By Toby Fricker
Reem* sits with her two month old baby on a mattress in the corner of an empty room. Above her the plaster slowly flakes off the wall. She comforts her boy as he starts to cry.
Reem is 15-years old but looks even younger. She fled to Jordan 2-years ago with her family when it became too dangerous to stay in their village.
One year ago Reem married. Her husband, Abdul*, is 21-years old and from the same village. They met for the first time on their engagement day. Their respective families live close by in Jordan but there was no wedding day celebration. Day to day survival is tough enough.
Reem seems to take her marriage, motherhood and experiences fleeing conflict in her stride. “I didn’t imagine that I would be a mother at this age,” she says in a matter of fact way, as if the reality has still not been fully processed. She’s not alone, a new UNICEF study shows that nearly one third of Syrian marriages registered in Jordan so far in 2014 involve a child.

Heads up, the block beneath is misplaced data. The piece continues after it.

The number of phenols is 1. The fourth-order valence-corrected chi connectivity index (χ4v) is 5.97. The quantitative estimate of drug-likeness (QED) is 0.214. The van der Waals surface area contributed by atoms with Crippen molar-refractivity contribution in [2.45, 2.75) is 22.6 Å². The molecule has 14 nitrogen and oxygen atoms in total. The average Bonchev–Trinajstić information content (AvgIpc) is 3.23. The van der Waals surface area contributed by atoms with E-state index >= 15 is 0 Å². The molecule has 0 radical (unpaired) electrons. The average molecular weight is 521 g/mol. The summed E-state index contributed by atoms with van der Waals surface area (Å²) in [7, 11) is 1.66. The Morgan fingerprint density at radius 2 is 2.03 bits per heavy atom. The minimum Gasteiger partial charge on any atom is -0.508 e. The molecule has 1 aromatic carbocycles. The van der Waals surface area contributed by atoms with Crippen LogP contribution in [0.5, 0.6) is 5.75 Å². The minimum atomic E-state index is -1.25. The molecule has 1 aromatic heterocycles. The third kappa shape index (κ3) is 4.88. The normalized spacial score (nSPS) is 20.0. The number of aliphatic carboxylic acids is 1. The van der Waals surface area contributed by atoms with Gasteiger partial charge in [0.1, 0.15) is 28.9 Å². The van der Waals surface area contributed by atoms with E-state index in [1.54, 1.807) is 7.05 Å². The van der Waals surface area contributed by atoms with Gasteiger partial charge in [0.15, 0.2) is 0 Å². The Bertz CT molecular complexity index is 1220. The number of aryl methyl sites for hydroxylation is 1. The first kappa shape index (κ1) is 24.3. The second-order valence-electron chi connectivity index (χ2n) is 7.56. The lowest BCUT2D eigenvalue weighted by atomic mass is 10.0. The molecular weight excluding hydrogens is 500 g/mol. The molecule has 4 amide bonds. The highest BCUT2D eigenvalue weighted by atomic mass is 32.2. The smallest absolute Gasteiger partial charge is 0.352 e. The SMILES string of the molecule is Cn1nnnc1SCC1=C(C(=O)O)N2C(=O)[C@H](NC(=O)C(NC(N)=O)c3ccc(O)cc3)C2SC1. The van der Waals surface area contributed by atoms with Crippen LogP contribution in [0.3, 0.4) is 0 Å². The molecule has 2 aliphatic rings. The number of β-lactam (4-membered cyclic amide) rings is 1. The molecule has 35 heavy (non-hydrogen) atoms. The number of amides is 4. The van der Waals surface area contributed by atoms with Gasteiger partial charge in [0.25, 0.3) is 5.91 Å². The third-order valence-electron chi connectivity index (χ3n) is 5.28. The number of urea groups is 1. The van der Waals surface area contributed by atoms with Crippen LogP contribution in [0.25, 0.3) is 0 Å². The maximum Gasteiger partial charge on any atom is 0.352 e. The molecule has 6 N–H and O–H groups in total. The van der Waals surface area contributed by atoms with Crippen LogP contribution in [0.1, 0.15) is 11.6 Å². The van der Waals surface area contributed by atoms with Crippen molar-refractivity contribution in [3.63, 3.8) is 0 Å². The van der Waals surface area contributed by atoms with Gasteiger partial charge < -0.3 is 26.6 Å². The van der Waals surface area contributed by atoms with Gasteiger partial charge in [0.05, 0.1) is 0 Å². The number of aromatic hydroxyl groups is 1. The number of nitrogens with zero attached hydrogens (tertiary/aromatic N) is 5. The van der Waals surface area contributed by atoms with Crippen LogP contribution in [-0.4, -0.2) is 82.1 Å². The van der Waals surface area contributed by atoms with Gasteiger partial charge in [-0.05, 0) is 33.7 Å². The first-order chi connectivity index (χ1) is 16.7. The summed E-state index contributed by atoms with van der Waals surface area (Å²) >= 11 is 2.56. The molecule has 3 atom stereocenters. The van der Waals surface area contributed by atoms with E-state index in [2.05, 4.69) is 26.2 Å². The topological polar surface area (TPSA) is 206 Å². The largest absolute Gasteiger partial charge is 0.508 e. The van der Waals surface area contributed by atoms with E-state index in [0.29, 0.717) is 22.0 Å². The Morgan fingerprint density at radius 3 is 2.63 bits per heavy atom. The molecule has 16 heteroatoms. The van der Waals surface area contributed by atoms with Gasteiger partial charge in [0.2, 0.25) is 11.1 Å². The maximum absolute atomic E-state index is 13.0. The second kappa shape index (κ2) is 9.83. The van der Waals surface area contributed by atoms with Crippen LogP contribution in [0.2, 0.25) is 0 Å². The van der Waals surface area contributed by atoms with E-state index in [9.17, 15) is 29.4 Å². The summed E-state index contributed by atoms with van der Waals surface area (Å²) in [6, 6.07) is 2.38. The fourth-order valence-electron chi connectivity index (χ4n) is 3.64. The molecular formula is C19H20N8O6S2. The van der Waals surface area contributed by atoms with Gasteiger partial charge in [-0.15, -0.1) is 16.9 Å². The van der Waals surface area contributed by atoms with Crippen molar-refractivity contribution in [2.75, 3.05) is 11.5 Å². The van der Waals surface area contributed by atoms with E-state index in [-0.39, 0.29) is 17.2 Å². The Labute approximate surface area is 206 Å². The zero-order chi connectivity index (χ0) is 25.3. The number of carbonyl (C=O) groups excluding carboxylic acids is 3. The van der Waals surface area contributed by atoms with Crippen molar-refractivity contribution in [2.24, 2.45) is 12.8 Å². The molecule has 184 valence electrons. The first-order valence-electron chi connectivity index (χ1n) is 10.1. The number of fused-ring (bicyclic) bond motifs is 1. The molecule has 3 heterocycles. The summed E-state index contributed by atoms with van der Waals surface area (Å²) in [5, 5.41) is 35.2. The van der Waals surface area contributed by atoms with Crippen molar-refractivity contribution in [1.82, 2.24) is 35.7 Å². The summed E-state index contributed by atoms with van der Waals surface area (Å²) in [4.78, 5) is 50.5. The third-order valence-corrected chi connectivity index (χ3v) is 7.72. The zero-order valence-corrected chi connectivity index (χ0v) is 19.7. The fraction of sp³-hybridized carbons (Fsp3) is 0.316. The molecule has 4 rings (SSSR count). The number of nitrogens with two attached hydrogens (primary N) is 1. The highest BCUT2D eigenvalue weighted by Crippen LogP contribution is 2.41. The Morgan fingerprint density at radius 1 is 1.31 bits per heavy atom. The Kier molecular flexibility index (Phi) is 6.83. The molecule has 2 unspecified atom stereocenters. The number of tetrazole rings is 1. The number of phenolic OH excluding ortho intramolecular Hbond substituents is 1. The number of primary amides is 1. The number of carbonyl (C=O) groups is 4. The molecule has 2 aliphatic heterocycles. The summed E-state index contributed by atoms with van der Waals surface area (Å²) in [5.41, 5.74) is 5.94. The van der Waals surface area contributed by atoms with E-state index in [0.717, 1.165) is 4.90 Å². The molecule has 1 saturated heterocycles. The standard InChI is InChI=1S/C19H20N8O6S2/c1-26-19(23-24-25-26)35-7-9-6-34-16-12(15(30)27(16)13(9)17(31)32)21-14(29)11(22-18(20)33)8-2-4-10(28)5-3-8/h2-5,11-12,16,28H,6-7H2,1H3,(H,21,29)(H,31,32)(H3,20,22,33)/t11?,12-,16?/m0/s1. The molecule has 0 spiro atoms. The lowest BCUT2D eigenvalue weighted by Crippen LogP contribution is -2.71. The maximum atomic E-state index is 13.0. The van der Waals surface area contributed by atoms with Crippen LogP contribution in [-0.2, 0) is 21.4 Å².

Reem says she has seen a change in the practice since leaving her country, “Girls have started to marry earlier since they came to Jordan.” In Reem’s case she dropped out of school to get married. “I can’t go back to school because I am a mother now and I have other responsibilities,” she says.
Evidence suggests that girls who have little or no education are up to six times more likely to marry as children compared with girls with secondary schooling.